Can we keep pace with the changing climate?
While Govt says India has a superior green record than other nations, experts say all is not good with the Indian environment, reports Chetan Chauhan. Special: World Environment Dayindia Updated: Jun 05, 2007 15:32 IST
Vanishing tigers, receding glaciers, an unpredictable monsoon and swathes of deteriorating forests. On the brink of losing some of its priceless wildlife and ecology, the government says India has a superior green record than other nations.
Independent experts are more blunt. “All is not good with the Indian environment," says RK Pachauri, chairman, Intergovernmental Panel on Climate Change that warned in its reports this year that India is hurtling toward a future of extremes: floods, droughts, intensive rainfall and food insecurity as glaciers that feed our major rivers retreat rapidly. But there is growing awareness about environmental hazards among all stakeholders. It is evident from the public interest litigations being filed by citizens — like the residents of Vasant Kunj in Delhi protesting the permission for construction of a wall, granted without environment clearance.
After a PIL saga in the Supreme Court led to governments in Delhi and Mumbai introducing the clean fuel alternative of compressed natural gas (CNG) for public transport, similar interventions are now taking place in Kanpur, Ahmedabad, Agra and Bangalore.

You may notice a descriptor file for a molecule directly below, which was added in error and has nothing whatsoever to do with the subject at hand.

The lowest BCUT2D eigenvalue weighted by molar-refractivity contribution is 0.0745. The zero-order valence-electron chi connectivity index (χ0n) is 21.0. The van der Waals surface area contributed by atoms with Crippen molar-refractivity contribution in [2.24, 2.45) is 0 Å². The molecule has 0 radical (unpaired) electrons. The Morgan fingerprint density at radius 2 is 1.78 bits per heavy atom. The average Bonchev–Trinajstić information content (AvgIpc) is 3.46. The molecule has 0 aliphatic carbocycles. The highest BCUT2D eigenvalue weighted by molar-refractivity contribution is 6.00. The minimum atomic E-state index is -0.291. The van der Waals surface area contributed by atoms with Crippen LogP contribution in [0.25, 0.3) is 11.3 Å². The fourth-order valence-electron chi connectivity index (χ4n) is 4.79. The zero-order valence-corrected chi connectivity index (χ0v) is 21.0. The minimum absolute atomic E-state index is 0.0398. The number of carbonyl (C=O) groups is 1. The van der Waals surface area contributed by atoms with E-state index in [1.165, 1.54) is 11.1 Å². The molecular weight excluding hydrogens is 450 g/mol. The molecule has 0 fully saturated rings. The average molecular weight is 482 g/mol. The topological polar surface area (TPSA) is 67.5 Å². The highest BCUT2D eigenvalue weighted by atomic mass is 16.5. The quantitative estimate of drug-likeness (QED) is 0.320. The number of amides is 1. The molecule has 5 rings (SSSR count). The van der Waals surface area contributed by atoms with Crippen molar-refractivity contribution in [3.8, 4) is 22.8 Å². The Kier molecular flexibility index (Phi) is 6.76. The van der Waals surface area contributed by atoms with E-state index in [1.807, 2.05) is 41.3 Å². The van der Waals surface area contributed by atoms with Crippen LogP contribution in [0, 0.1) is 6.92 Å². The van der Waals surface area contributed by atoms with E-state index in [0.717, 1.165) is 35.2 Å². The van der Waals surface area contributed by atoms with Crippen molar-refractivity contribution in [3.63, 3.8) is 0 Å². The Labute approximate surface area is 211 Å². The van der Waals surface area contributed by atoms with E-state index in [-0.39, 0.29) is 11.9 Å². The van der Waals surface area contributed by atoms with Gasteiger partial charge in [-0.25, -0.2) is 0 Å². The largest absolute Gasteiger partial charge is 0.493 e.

Air quality has improved, but it still remains within unsafe limits.But wildlife has not been so fortunate. A recent Wildlife Institute of India report estimated that the tiger population in Central India has decreased by 59 per cent since 2002.
In Orissa, the world’s only olive ridley turtle site is under stress from fishing trawlers. A huge loss to marine life has been witnessed off the Gujarat coast from oil spills. “The world’s richest bio-diversity is in India. But, we have damaged it more than conserving it,” says Kanchi Kohli of NGO Kalpvariksh.
Even the Planning Commission said in its approach paper that India’s forest cover has increased but the quality of the green cover has deteriorated. The World Wildlife Fund has put the Indus and Ganges among the world’s 10 most endangered rivers. Major Indian rivers are not even fit to bathe in.
A 2006 Comptroller and Auditor General’s report reflected the government’s callousness too. “The Ministry of Environment and Forest did not enforce the coastal regulation zone notification effectively, resulting in extensive destruction due to industrial expansion.” The new coastal regulation is expected this year.
Climate change is the new challenge. After 2020, India and China will be the world’s biggest emitters of heat-trapping emissions that cause global warming as our economic growth rate whizzes past nine per cent.